This is an archived article that was published on sltrib.com in 2005, and information in the article may be outdated. It is provided only for personal research purposes and may not be reprinted.
PARK CITY - Joy and Geir Vik like to tell guests that when they serve dinner, it's at "a whole new altitude."
The play on words helps convey that their restaurant, The Viking Yurt, offers a winter-dining experience at 8,000 feet above sea level - the last 1,000 of which are ascended by a snowcat pulling an open-air, 32-seat sled.
It is a moonlight adventure and gourmet meal wrapped together in one long, sparkling evening offered from December until March above The Canyons resort in Park City.
The Viking Yurt is just one option for those seeking to combine the season's natural beauty with an excursion and elegant repast - not to mention the luxury of someone else doing most of the work.
How about an invigorating snowshoe or ski into dinner; revving up an appetite for a gourmet picnic behind the controls of a snowmobile; or enjoying a close-up view of wildlife from the back of a horse-drawn sled, followed by a prime-rib feast?
Even with the hefty price to dine at The Viking Yurt - $100 to $150, plus tax and tips - it fills to capacity almost every night between Thanksgiving and late March, says Joy Vik, who started the venture with her husband six years ago.
They run the business as independent contractors with The Canyons, buckling customers into their sleigh and transporting them above the resort's Red Pine Lodge at midmountain. The ride's sometimes steep pitches are rewarded with incredible views of the electric city below, and finally with the forested isolation of the yurt's mountain setting.
For a more aerobic adventure, visit on a "tour night," when the snowcat stops at the lodge, where patrons don snowshoes, Nordic skis or even tandem skis for "date skiing" the final 500 yards. The yurt itself is based on the model of round, domed tentlike structures that have been used by nomadic Mongolians as their portable homes for 2,000 years. From the frigid outside, the yurt looks simple and rustic with the glow of a woodstove fire illuminating the walls. But technological advances, including state-of-the-art insulation and solar-powered energy, keep diners warm and cozy inside.
So, too, does the steaming glogg that is served in heavy pewter mugs as soon as diners shed their coats and hats.
Meanwhile, pianist Manuel Maravi treats the arriving guests to a medley of songs on the yurt's baby grand piano - an heirloom inherited by Joy Vik and delivered to the yurt with more than a little difficulty.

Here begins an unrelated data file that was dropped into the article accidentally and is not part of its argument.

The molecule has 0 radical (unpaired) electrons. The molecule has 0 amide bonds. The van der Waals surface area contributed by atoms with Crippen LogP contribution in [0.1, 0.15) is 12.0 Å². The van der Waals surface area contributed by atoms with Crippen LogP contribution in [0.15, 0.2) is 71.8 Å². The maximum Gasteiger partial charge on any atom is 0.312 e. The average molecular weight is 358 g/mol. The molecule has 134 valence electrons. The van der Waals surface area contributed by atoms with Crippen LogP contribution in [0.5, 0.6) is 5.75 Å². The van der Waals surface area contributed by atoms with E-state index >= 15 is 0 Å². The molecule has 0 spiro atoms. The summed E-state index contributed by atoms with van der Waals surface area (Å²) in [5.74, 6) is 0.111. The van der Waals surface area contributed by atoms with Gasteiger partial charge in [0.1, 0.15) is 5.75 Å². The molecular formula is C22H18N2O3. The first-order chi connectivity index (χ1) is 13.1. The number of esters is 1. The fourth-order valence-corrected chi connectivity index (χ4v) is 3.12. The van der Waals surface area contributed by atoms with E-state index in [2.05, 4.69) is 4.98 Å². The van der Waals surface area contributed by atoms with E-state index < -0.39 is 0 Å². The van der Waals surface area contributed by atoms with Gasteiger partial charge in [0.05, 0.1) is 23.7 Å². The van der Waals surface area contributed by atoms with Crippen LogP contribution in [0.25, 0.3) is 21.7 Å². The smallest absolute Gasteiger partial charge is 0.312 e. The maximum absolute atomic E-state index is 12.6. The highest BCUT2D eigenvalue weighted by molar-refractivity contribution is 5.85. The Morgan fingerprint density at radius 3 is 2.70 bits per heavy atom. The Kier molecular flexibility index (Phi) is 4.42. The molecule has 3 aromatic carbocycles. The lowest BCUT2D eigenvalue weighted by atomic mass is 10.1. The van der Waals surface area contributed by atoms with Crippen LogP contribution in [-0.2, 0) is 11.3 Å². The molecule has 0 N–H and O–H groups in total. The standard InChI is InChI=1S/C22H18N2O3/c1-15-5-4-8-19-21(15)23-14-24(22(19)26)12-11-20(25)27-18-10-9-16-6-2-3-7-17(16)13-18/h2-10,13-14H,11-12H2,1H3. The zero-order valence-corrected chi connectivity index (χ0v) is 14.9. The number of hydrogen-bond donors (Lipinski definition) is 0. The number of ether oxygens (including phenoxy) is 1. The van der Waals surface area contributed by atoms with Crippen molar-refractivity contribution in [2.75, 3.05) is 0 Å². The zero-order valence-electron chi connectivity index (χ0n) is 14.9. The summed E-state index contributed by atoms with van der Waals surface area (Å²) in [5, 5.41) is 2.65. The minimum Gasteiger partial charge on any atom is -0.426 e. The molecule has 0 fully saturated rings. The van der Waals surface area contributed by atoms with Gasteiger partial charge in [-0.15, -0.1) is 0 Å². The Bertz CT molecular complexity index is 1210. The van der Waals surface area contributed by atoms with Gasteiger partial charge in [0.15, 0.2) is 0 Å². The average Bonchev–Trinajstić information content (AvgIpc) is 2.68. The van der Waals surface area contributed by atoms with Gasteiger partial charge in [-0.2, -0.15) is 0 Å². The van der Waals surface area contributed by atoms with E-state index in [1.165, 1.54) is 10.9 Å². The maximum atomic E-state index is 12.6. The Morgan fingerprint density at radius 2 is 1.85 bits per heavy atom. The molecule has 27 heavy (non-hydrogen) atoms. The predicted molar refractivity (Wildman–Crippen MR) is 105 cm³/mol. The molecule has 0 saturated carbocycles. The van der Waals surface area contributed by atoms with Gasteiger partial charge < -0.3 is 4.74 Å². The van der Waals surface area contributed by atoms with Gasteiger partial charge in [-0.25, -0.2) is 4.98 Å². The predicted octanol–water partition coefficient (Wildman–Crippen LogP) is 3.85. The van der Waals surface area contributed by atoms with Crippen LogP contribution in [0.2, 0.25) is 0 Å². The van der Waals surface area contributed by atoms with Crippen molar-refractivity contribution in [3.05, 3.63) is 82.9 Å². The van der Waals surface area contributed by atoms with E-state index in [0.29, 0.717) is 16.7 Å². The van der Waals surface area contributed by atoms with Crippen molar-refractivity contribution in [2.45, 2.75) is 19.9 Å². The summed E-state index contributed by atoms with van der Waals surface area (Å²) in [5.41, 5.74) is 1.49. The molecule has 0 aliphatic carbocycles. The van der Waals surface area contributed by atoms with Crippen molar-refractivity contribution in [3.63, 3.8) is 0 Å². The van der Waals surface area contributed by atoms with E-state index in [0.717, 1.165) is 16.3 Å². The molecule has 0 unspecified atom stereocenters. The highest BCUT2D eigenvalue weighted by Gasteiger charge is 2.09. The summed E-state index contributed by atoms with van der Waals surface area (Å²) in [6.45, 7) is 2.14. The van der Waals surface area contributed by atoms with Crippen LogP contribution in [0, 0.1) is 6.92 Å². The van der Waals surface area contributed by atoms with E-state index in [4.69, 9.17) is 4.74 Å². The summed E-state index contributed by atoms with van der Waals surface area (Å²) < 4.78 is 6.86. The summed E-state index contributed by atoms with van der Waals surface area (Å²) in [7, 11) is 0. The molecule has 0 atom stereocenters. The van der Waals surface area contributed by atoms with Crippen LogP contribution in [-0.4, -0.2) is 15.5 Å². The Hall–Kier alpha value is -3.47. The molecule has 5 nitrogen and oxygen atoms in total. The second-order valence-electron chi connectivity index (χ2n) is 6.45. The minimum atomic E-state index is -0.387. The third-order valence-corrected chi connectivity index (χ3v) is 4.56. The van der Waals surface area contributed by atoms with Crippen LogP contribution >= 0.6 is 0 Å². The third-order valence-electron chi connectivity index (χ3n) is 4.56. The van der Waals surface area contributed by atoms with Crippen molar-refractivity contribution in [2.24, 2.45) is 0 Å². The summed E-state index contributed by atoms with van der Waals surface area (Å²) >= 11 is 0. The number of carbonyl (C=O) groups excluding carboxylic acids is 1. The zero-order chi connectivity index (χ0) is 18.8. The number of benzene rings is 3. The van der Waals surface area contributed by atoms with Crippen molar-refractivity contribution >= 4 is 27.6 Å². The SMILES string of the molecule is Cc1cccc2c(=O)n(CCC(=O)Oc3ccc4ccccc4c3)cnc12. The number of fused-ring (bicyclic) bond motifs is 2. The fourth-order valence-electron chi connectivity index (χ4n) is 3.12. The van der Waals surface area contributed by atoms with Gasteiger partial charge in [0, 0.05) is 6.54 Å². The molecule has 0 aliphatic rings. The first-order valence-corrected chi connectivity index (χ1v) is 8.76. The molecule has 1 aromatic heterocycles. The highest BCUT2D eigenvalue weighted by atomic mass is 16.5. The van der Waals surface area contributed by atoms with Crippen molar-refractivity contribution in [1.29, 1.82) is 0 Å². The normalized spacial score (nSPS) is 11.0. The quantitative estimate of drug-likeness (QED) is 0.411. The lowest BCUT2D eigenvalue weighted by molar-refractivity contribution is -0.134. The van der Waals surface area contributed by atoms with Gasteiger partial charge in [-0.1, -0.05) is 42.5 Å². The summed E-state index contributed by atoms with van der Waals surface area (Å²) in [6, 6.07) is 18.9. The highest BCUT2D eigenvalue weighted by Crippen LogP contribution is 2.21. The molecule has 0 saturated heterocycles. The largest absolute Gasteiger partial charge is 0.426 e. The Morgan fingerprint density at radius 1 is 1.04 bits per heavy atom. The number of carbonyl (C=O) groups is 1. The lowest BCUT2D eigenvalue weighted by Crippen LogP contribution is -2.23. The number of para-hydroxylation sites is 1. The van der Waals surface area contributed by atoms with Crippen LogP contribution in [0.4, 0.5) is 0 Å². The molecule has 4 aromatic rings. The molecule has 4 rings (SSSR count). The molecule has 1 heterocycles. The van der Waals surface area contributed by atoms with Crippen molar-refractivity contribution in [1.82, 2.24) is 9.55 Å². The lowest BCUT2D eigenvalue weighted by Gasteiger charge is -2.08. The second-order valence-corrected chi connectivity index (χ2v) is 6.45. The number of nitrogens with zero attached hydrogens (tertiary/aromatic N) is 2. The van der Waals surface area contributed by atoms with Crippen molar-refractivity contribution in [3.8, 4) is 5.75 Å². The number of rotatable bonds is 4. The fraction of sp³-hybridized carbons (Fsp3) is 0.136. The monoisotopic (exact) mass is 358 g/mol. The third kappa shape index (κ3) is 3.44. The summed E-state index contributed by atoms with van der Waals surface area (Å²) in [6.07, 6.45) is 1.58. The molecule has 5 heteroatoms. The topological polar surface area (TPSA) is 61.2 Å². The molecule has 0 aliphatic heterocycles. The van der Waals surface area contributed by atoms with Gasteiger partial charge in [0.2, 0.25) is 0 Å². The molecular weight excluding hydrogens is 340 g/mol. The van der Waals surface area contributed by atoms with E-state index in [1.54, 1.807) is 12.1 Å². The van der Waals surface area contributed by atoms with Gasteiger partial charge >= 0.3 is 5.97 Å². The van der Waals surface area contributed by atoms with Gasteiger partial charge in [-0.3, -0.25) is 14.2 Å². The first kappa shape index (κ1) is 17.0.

By the time dinner is served, chef Adam Findlay has put in most of the afternoon getting the meal's multiple courses started in the kitchen at Red Pine Lodge, where he has the luxury of running water and space to move around.
Shortly before diners arrive, he transports the food to the yurt by snowmobile, where his kitchen is cramped and the Viking stove is fueled by propane tanks.
Those hardly prove to be limitations, however, as Findlay (a former chef at Salt Lake's elegant Metropolitan) and his small cadre of servers present a picture-perfect, five-course feast for a full house of 32 diners.
On a recent night, the meal started with pumpkin bisque and chantilly cr me (a lightly sweetened whipped cream), included a buffalo tenderloin, and finished with goat cheese tarts and a huckleberry compote. Not your usual mountain picnic fare - but then the venue doesn't attract casual diners, either.
One table of eight, for example, included two New Yorkers; a couple from Yakima, Wash.; a woman from Baltimore and her former school chum now living in West Virginia; and a young woman from Knoxville, Tenn., on a ski vacation with her father, who's currently working and living in Kirkuk, lraq.
They all were looking for an eventful evening, and most said it was worth the price of admission.
"It was probably one of the most enjoyable evenings I can remember spending," said Susan Knight, of Huntington, W.Va. "It was set up in a way that was conducive to meeting others. I enjoyed the food and the fellowship."
In keeping with the party atmosphere, Joel McCausland, there celebrating the holidays with other members of Utah's Sport Court senior staff and their spouses, bumped in on the pianist to play and sing a couple of songs himself. And in accordance with "house rules," the Kaysville diner wore the viking helmet while crooning, prompting old and new friends to grab their cameras.